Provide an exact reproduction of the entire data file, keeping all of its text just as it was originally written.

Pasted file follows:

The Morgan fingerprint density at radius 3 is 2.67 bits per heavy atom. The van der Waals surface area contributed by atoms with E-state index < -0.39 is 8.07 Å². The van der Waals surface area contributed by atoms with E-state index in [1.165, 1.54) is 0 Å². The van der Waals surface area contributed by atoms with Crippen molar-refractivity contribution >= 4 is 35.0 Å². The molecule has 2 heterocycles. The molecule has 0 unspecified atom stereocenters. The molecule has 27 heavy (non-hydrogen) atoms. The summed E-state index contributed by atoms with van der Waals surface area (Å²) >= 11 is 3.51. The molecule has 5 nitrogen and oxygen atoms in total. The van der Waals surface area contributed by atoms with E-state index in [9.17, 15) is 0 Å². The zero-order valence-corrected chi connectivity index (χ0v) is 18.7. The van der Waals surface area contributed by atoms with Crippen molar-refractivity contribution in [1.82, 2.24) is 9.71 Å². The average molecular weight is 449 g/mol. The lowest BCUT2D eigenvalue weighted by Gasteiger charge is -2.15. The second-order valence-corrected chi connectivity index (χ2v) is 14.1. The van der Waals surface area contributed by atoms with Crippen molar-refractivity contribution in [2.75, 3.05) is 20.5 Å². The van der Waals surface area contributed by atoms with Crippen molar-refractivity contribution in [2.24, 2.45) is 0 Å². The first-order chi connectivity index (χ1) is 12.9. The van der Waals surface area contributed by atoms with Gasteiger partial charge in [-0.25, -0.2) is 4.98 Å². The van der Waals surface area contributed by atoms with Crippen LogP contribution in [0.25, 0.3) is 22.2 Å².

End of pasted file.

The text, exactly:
The Morgan fingerprint density at radius 3 is 2.67 bits per heavy atom. The van der Waals surface area contributed by atoms with E-state index < -0.39 is 8.07 Å². The van der Waals surface area contributed by atoms with E-state index in [1.165, 1.54) is 0 Å². The van der Waals surface area contributed by atoms with Crippen molar-refractivity contribution >= 4 is 35.0 Å². The molecule has 2 heterocycles. The molecule has 0 unspecified atom stereocenters. The molecule has 27 heavy (non-hydrogen) atoms. The summed E-state index contributed by atoms with van der Waals surface area (Å²) >= 11 is 3.51. The molecule has 5 nitrogen and oxygen atoms in total. The van der Waals surface area contributed by atoms with E-state index in [9.17, 15) is 0 Å². The zero-order valence-corrected chi connectivity index (χ0v) is 18.7. The van der Waals surface area contributed by atoms with Crippen molar-refractivity contribution in [1.82, 2.24) is 9.71 Å². The average molecular weight is 449 g/mol. The lowest BCUT2D eigenvalue weighted by Gasteiger charge is -2.15. The second-order valence-corrected chi connectivity index (χ2v) is 14.1. The van der Waals surface area contributed by atoms with Crippen molar-refractivity contribution in [2.75, 3.05) is 20.5 Å². The van der Waals surface area contributed by atoms with Crippen molar-refractivity contribution in [2.24, 2.45) is 0 Å². The first-order chi connectivity index (χ1) is 12.9. The van der Waals surface area contributed by atoms with Gasteiger partial charge in [-0.25, -0.2) is 4.98 Å². The van der Waals surface area contributed by atoms with Crippen LogP contribution in [0.25, 0.3) is 22.2 Å².